Any good instructional designer knows that learning is a personal experience. But the process of learning isn’t just about what someone sees or hears – it can encompass everything from energy level to posture and even eye movement. With these factors in mind, the idea of creating a truly personalized module based on learner behavior and individual learning methods sounds practically impossible. And, since you don’t have time to create a from-scratch personal module for every learner, you’ll need to offer a personal experience by finding out how individuals learn and creating a module with customization in mind.
Types of Learners
Technically, researchers have identified some 30-odd different types of learning styles. But to keep your sanity, focus on the four main methods for learning: Visual, auditory, verbal, and kinesthetic (hands on). It should also be noted that most learners may have one method that they gravitate toward, but nearly all use a combination of several styles at once.
We really have no idea why certain individuals prefer to learn in a specific way. In fact, a group of psychologists at UCLA concluded that the evidence for learning styles was so weak that the idea of concrete learning styles is probably just a theory and nothing more.
Still, there’s something to be said for respecting your learners’ preferences to make your module more enjoyable and impactful. With the main learning types in mind, your course can then be designed around offering the most inclusive experience for learners, incorporating components such as videos, simulation, podcasts and of course, text.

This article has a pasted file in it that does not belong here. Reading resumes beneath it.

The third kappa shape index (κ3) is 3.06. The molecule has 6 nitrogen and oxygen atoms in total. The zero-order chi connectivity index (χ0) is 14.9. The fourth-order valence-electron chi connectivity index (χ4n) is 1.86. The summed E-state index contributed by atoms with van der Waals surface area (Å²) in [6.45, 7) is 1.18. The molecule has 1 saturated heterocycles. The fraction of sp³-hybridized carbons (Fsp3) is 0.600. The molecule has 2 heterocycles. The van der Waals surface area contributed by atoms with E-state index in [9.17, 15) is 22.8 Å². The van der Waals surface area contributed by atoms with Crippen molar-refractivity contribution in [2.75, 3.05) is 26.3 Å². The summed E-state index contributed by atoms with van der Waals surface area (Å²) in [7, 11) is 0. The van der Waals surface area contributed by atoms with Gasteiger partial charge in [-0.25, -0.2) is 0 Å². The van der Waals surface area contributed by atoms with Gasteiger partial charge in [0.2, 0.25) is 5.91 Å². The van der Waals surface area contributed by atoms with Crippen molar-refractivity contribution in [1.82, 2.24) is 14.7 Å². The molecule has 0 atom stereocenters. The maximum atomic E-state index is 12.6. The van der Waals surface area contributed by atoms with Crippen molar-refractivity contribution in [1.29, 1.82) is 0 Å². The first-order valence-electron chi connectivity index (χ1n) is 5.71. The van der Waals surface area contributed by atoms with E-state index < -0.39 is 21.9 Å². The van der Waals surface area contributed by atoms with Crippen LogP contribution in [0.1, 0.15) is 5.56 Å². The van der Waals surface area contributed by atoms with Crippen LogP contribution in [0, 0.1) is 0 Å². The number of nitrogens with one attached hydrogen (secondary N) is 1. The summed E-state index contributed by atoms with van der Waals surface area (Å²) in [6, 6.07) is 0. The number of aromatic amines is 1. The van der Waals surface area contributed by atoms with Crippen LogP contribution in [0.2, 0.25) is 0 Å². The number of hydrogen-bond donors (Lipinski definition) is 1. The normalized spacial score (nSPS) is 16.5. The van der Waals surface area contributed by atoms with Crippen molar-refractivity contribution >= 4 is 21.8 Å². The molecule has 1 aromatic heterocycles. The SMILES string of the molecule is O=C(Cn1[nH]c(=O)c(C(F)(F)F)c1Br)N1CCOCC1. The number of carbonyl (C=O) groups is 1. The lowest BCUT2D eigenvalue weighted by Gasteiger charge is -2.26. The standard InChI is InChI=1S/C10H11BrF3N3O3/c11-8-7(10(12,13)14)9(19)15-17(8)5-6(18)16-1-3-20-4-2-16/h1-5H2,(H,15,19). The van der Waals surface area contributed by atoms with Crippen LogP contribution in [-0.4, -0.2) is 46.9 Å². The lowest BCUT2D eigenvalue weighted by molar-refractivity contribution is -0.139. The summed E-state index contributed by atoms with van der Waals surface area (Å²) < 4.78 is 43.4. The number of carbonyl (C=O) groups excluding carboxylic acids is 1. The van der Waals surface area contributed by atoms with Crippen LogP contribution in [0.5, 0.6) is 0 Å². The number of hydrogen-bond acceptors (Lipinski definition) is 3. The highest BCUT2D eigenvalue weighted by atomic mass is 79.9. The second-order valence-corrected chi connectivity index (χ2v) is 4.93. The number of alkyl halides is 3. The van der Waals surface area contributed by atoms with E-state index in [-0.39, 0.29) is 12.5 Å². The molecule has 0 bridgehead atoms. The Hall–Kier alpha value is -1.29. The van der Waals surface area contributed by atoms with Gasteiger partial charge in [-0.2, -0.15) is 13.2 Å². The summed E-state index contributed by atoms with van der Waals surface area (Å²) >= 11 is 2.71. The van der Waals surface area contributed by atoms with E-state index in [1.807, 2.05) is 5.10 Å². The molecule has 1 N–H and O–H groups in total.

Consider multimedia your best friend when it comes to creating modules that satisfy every type of learner. Which presentation would you rather experience: One that offers a wall of text, or one that offers a video and a post-experience quiz? The second one engages more learners, while the first only takes one type in mind. Multimedia is the simplest way to take all types of learning into account with one module.
Individualizing eLearning Modules
Customization options can make learners experience a more individualized approach to learning – even if they’re all experiencing the same module. When designing a program, keep choices in mind: While all learners are undergoing the same process, their experience doesn’t have to be the same.
An option to skip or repeat certain chapters, for example, can help create a customized module for students who learn differently than their colleagues. Or, offer options for practice: Some learners might appreciate reading a case study, while others prefer a simulation. Making sure you have at least two ways to practice or absorb the material means you can cater to more than just one type of learner at a time.
Of course, solid feedback in the way of in-course actions and post-course questions might be the best way to see if you’ve covered all of your bases. By creating modules with options, media and the potential for customization, you respect the learner – and let him lead.